New York State Attorney General Eliot Spitzer filed an amended lawsuit against tax preparer H&R Block, citing additional evidence of fraudulent marketing of individual retirement accounts and alleging that the company penalized employees who wouldn’t play along.
“In addition to designing a flawed product with hidden fees and marketing it fraudulently to unsuspecting customers,” said Spitzer, in a statement, “senior management steam-rolled conscientious employees who objected to the fact that clients were losing money.”
In his original complaint, filed on March 15, Spitzer charged H&R Block with steering hundreds of thousands of customers into IRAs with hidden fees and low interest rates. The complaint reportedly cited E-mails in which the company’s own employees characterized its Express IRA as a bad investment that they could not in good conscience recommend to clients.
According to Spitzer’s announcement on Monday, newly obtained evidence includes statements by former H&R Block employees that managers disregarded their complaints about misleading marketing of the IRA; that they instructed tax preparers “to make a positive presentation” of the IRA and “avoid mention of negatives”; and that they told tax preparers to sell more IRAs or “there’s the door.”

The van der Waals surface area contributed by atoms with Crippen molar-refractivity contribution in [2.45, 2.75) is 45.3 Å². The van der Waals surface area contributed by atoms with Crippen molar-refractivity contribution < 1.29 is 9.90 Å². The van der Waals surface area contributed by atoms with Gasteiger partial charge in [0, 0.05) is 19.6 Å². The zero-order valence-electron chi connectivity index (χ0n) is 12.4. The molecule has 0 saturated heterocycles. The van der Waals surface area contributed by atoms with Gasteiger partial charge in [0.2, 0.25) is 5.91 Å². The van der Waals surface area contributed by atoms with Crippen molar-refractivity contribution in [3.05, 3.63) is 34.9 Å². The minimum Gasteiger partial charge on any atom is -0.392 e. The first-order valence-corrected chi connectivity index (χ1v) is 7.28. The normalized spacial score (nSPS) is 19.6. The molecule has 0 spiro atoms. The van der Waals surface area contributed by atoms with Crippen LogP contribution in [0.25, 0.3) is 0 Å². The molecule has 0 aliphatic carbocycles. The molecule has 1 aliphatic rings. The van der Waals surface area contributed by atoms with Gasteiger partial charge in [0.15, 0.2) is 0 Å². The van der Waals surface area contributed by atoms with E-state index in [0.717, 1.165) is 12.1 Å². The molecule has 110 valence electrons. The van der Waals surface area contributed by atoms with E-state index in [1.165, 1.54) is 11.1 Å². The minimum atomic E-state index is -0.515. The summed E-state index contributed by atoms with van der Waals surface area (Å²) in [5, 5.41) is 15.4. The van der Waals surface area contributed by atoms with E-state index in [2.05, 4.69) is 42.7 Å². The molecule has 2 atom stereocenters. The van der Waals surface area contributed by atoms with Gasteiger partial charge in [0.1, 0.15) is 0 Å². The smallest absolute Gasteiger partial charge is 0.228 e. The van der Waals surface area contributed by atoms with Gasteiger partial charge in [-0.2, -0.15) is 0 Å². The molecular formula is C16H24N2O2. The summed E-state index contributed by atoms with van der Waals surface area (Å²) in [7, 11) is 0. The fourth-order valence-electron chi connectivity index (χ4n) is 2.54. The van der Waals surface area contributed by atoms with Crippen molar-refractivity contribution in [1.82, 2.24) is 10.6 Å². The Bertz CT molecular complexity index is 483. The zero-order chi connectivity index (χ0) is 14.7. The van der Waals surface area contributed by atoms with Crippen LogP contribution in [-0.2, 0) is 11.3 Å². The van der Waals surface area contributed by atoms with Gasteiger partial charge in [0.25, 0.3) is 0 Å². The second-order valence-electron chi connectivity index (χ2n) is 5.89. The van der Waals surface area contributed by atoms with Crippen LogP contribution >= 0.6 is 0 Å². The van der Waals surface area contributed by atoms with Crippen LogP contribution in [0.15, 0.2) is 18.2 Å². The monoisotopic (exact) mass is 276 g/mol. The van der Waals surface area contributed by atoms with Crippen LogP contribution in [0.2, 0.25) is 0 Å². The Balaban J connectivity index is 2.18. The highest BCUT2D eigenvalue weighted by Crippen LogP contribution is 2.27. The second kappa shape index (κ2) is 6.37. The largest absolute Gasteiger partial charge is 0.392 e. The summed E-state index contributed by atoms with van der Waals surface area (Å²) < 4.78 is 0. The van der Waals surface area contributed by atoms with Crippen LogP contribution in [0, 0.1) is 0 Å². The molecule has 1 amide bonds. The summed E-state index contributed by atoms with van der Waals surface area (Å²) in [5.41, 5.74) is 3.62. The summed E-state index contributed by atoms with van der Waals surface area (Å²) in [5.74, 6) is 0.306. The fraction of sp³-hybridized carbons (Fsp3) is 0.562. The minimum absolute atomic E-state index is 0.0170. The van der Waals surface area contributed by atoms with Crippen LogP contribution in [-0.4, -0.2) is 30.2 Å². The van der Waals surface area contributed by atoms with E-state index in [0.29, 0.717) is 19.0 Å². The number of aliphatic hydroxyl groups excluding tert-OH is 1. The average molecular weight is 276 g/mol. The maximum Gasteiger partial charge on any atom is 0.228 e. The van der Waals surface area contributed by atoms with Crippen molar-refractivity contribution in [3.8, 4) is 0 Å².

According to the attorney general, H&R Block introduced the Express IRA in 2002, claiming that it “paid great rates” and was “a better way to save”; he also maintained that at times, it paid less than 1 percent interest, and that 85 percent of enrollees paid more in fees than they earned in interest.
In a statement, H&R Block asserted that it looks forward to the Attorney General’s office presenting its case in court rather than through the press. “We continue to have complete confidence that our company and our Express IRA product will be fully vindicated once we’ve had our day in court,” it added. “That the Attorney General’s office has chosen to ignore the facts, rely on information taken out of context, and continue to attack our company and our product seems tailored to objectives other than the merits of this case.”